After these first months in Europe, Open Steps will arrive in India in mid-September. We are hoping to meet more of the kinds of creative and passionate people that we have met up until now, so we are already establishing contacts with individuals and collectives working in open knowledge in the areas of education, government and social problem solving. Stay tuned for new updates, feel free to point us towards interesting projects and share your thoughts with us! You can follow our project under the addresses below:

Website: open-steps.org

Facebook: facebook.com/openstepsorg

Twitter: twitter.com/OpenSteps

-Margo & Alex

Publish from ScraperWiki to CKAN

Guest - July 5, 2013 in CKAN, Featured Project

The following post is by Aidan McGuire, co-founder of ScraperWiki. It is cross-posted on the ScraperWiki blog.

ScraperWiki are looking for open data activists to try out our new “Open your data” tool.

Since its first launch ScraperWiki has worked closely with the Open Data community. Today we’re building on this commitment by pre-announcing the release of the first in a series of tools that will enable open data activists to publish data directly to open data catalogues.

To make this even easier, ScraperWiki will also be providing free datahub accounts for open data projects.

This first tool will allow users of CKAN catalogues (there are 50, from Africa to Washington) to publish a dataset that has been ingested and cleaned on the new ScraperWiki platform. It’ll be released on the 11th July.

screenshot showing new tool (alpha)

If you run an open data project which scrapes, curates and republishes open data, we’d love your help testing it. To register, please email hello@scraperwiki.com with “open data” in the subject, telling us about your project.

Why are we doing this? Since its launch ScraperWiki has provided a place where an open data activist could get, clean, analyse and publish data. With the retirement of “ScraperWiki Classic” we decided to focus on the getting, cleaning and analysing, and leave the publishing to the specialists – places like CKAN.

This new “Open your data” tool is just the start. Over the next few months we also hope that open data activists will help us work on the release of tools that:

  • Generate RDF (linked data)
  • Update data real time
  • Publish to other data catalogues

Here’s to liberating the world’s messy open data!


Aidan McGuire is the co-founder of ScraperWiki, the site which enables you to “Get, clean, analyse, visualise and manage your data,
with simple tools or custom-written code.” Among other things, they write and catalogue screen-scrapers to extract and analyse public data from websites.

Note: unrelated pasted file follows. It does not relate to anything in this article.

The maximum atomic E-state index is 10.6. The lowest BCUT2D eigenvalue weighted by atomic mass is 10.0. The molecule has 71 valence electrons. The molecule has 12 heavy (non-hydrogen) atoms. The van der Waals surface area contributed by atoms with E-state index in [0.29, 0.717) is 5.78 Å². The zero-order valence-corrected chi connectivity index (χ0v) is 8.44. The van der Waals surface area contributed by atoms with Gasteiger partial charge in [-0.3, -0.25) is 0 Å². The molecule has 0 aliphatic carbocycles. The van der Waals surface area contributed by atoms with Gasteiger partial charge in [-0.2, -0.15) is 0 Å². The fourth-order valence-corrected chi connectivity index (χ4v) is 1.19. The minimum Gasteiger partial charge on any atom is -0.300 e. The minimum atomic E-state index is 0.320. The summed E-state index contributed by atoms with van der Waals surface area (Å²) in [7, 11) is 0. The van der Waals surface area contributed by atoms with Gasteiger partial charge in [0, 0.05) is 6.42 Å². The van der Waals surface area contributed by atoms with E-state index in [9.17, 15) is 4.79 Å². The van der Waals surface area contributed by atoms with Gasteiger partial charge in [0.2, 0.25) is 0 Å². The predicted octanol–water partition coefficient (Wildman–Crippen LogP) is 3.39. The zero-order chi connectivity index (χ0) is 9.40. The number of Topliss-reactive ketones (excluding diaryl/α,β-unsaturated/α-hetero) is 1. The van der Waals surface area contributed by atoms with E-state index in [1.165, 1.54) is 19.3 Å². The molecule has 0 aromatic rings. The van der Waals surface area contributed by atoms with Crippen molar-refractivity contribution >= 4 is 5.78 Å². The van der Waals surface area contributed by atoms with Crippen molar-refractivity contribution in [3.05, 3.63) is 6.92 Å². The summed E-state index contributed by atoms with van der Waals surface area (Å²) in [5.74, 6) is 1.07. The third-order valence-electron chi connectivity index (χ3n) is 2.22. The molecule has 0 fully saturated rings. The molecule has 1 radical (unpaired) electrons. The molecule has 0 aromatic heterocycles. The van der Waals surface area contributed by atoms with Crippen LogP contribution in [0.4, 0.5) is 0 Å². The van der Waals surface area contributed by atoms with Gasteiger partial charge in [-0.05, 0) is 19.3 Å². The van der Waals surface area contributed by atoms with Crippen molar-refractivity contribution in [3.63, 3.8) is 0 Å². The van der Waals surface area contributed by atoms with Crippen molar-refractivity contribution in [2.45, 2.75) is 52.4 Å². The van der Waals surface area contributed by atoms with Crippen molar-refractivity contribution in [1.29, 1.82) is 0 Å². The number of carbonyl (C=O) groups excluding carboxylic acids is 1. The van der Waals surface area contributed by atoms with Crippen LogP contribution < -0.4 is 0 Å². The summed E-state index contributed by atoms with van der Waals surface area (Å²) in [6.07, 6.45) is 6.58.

Principles for Open Contracting

Guest - June 24, 2013 in Featured Project, Open Standards, Uncategorized

The following guest post is by the Open Contracting Partnership, announcing the release of their Principles for Open Contracting. It is cross-posted from their website.

Contracts

Over the past year, the Open Contracting Partnership has facilitated a global consultation process to create a set of global principles that can serve as a guide for all of those seeking to advance open contracting around the world.

The principles reflect norms and best practices from around the world related to disclosure and participation in public contracting.

They have been created with the inputs and feedback of nearly 200 members the open contracting community from government, private sector, civil society, donor organizations, and international financial institutions. These collaborators contributed inputs from various sector-specific perspectives (such as service delivery, infrastructure, extractive industries, and land).

The Open Contracting Partnership welcomes all your questions, comments or feedback. Please contact us at partnership@open-contracting.com

OPEN CONTRACTING GLOBAL PRINCIPLES

Preamble: These Principles reflect the belief that increased disclosure and participation in public contracting will have the effects of making contracting more competitive and fair, improving contract performance, and securing development outcomes. While recognizing that legitimate needs for confidentiality may justify exemptions in exceptional circumstances, these Principles are intended to guide governments and other stakeholders to affirmatively disclose documents and information related to public contracting in a manner that enables meaningful understanding, effective monitoring, efficient performance, and accountability for outcomes. These Principles are to be adapted to sector-specific and local contexts and are complementary to sector-based transparency initiatives and global open government movements.

Affirmative Disclosure

  1. Governments shall recognize the right of the public to access information related to the formation, award, execution, performance, and completion of public contracts.
  2. Public contracting shall be conducted in a transparent and equitable manner, in accordance with publicly disclosed rules that explain the functioning of the process, including policies regarding disclosure.
  3. Governments shall require the timely, current, and routine publication of enough information about the formation, award, execution, performance, and completion of public contracts to enable the public, including media and civil society, to understand and monitor as a safeguard against inefficient, ineffective, or corrupt use of public resources. This would require affirmative disclosure of: